The Department of Home Affairs presented the amendments proposed by the NCOP to the Refugees Amendment Bill [B30B-2010] and the Immigration Amendment Bill [B32B-2010]. Most of the amendments to the Immigration Amendment Bill were technical in nature, relating to the wording and grammar of clauses. The Department explained that the NCOP had been concerned about the constant repetition, throughout the Bill of “in consultation with” in particular, and felt that if this was omitted it would make the Bill read better. Members, however, felt that the issue of consultation did need to be included, and were worried that the change from “in consultation with” to “after consultation” might be interpreted as meaning that the Department of Home Affairs had to have only minimal discussions with the Department of Trade and Industry before corporate visas could be issued. Further questions were asked as to how many people would be permitted to enter on a corporate visa, who would govern this process, and whether the impact on local job creation had been considered.
The proposed amendments to the Refugees Amendment Bill were focused on the establishment and insertion of “subcommittees”, as part of the Status Determination Committees to be established as a replacement for the Refugee Status Determination Officer (RSDO). This was done in answer to the concern that the responsibility for this should not rest with one person. Members asked about the composition of the Status Determination Committees and reiterated that the responsibility should not vest with a single person. Members asked how many people would be appointed, and whether there were requirements that members of these committees be legally qualified and knowledgeable about xenophobia, and the refugee situation in Africa.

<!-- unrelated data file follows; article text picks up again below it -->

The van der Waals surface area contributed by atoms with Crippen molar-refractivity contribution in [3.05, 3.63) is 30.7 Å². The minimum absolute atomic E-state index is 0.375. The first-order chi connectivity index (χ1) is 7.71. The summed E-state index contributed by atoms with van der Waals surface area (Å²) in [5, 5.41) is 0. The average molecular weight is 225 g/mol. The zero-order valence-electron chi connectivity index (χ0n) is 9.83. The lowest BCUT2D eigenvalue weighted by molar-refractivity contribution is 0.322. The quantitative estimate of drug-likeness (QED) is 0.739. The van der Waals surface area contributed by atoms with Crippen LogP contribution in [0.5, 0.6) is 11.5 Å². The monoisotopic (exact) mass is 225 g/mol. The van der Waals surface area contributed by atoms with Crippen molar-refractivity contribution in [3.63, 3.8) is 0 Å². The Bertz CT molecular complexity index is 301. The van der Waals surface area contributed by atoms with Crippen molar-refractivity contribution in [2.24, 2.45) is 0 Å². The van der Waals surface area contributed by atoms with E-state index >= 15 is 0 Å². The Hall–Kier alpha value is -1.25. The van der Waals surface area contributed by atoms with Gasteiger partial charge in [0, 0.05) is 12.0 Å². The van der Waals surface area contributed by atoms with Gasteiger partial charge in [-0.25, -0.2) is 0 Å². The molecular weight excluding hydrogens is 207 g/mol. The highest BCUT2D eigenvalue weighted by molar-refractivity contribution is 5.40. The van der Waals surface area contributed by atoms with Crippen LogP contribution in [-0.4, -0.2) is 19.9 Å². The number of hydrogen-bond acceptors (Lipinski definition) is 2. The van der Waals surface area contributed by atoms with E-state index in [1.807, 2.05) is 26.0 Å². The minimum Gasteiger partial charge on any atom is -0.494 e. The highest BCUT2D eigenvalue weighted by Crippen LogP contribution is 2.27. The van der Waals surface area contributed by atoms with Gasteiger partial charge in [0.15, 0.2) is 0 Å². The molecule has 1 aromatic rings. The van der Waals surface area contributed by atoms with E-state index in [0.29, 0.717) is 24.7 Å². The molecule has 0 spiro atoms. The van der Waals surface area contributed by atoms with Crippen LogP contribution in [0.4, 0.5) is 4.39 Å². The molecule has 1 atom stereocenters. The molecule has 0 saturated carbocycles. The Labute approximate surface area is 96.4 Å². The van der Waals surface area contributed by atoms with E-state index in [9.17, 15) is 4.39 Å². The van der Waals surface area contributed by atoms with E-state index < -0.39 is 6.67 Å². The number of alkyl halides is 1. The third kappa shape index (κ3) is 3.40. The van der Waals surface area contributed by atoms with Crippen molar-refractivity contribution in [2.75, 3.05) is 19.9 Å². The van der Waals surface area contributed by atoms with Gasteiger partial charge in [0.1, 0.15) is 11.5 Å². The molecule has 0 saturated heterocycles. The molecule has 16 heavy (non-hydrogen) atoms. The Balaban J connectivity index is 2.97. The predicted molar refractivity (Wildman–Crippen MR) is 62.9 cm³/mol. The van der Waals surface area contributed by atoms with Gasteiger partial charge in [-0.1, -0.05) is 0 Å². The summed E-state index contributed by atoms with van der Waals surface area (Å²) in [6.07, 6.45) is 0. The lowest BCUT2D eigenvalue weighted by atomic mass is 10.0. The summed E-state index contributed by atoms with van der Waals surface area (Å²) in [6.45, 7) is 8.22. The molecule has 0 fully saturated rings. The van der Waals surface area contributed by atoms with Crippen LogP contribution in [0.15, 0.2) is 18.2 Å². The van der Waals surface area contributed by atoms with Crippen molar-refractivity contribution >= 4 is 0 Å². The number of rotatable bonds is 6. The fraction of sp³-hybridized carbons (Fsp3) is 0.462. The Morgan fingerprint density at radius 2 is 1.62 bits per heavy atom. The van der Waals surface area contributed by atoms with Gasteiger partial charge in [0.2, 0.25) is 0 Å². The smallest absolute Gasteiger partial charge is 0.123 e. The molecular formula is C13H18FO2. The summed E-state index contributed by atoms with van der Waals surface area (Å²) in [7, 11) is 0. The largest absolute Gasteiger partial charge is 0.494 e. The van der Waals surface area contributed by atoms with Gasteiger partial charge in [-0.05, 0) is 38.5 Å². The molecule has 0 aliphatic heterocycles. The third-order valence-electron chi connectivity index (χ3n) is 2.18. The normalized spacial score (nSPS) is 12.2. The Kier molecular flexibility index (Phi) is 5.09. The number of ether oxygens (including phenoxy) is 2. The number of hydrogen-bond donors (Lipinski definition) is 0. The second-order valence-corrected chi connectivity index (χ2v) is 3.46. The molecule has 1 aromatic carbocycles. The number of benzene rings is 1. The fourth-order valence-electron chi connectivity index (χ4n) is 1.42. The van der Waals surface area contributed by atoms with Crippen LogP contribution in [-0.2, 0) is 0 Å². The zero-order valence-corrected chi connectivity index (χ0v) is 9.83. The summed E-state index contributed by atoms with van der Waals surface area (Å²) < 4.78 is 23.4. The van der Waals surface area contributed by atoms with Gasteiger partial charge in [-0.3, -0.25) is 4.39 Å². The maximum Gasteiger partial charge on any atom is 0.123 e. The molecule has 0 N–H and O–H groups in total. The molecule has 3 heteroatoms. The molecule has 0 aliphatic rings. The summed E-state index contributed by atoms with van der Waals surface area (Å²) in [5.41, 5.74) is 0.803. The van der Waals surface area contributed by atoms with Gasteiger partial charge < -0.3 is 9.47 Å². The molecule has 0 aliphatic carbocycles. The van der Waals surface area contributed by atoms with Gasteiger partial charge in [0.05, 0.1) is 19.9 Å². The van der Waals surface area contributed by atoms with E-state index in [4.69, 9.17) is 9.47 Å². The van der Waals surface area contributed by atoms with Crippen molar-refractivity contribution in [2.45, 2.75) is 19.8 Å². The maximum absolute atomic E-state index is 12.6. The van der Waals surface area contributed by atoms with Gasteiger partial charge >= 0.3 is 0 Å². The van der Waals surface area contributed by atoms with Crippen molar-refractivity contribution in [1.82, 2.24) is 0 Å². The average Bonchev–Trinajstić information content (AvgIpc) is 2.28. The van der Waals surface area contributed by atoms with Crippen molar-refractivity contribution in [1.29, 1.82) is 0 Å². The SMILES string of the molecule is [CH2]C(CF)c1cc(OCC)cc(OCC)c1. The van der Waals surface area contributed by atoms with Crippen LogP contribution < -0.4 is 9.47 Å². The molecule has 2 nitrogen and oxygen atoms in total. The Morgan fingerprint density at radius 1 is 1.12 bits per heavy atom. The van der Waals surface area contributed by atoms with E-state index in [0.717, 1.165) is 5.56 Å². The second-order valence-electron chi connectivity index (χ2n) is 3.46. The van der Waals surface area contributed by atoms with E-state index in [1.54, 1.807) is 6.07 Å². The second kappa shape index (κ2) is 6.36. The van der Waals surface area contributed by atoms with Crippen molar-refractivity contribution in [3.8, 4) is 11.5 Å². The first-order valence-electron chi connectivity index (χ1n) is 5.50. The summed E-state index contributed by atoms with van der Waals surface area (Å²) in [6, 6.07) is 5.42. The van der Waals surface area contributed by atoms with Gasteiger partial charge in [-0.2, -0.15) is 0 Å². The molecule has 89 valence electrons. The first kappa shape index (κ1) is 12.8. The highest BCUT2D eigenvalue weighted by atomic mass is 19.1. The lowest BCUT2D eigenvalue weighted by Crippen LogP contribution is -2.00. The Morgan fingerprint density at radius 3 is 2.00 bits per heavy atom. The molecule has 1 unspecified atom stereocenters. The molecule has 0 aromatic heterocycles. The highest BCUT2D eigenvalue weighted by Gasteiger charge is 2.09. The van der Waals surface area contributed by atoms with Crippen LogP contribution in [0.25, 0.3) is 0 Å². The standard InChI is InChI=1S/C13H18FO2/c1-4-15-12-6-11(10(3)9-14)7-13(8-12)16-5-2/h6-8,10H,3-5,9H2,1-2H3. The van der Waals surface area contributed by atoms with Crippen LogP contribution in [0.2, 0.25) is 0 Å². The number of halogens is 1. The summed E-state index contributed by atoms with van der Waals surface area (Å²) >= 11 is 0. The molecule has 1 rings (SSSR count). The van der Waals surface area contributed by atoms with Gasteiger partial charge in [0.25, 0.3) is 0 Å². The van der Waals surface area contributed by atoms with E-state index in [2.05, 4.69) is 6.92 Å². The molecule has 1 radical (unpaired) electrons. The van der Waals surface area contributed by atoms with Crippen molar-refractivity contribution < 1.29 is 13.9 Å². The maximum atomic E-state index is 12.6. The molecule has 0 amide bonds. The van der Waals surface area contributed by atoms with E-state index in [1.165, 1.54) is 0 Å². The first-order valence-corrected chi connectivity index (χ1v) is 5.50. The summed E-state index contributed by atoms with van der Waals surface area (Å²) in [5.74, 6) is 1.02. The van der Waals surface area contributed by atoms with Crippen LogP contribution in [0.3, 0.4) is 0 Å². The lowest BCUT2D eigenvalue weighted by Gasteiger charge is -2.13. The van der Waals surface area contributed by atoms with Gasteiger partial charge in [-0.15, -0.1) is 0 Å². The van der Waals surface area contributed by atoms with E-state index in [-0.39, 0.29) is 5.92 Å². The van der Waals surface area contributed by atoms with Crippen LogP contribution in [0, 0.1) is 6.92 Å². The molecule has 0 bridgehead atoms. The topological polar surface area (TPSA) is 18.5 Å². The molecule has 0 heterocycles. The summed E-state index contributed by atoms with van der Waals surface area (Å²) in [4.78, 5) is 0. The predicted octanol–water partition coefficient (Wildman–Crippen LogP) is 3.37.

Final decision on the proposals would be taken at a later meeting.
Immigration Amendment Bill [B32B-2010]
Mr Deon Erasmus, Chief Director: Legal Services, Department of Home Affairs, said that gave a clause by clause explanation of the amendments proposed by the NCOP. He noted that most of the amendments to the Immigration Amendment Bill (the IA Bill) were technical in nature, relating to words or grammar in clauses. The NCOP felt that there were instances where the wording was too repetitive and suggested omission of some phrases to make the IA Bill flow better. In particular, the NCOP had proposed the omission of “in consultation with” in some clauses.
Mr Erasmus then outlined the clauses in which amendments were proposed. Words to be inserted were underlined, and those to be excluded appeared in square brackets.
On page 3, in line 55, the word “definition” had been spelt wrongly. On page 4, in line 10, the word “the” should be omitted, so that the relevant phrase would read: “ ‘visa’ means the authority to temporarily sojourn in the Republic for [the] purposes of-”
The NCOP also proposed that, on page 4, in line 11, the word “a” be omitted before the word “transit”.
The NCOP felt that on page 4, in line 19, subparagraph (f), the comma after the word “Republic” should be left out.
The NCOP proposed that on page 4, line 36, the comma after the word “State” in subparagraph (ii) be omitted.
The NCOP proposed that on page 4, line 55, the word “a” should be inserted before the word “port”. In addition, the word “the” before the word “visas” should be omitted, in subparagraph (e).
The NCOP had proposed that on page 6, line 24, a comma be inserted before the word “a” and the word “the” should be omitted, before “purposes”. “
In addition, it had proposed new wording for subclause (2). Mr Erasmus noted that the new words were underlined, and those to be deleted were enclosed in square brackets:
”(2) Subject to this Act, upon application in person and in the prescribed manner [and on the prescribed form, one of the temporary residence permits contemplated in sections 11 to 23 may be issued to], a foreigner may be issued one of the following visas for [the] purposes of-”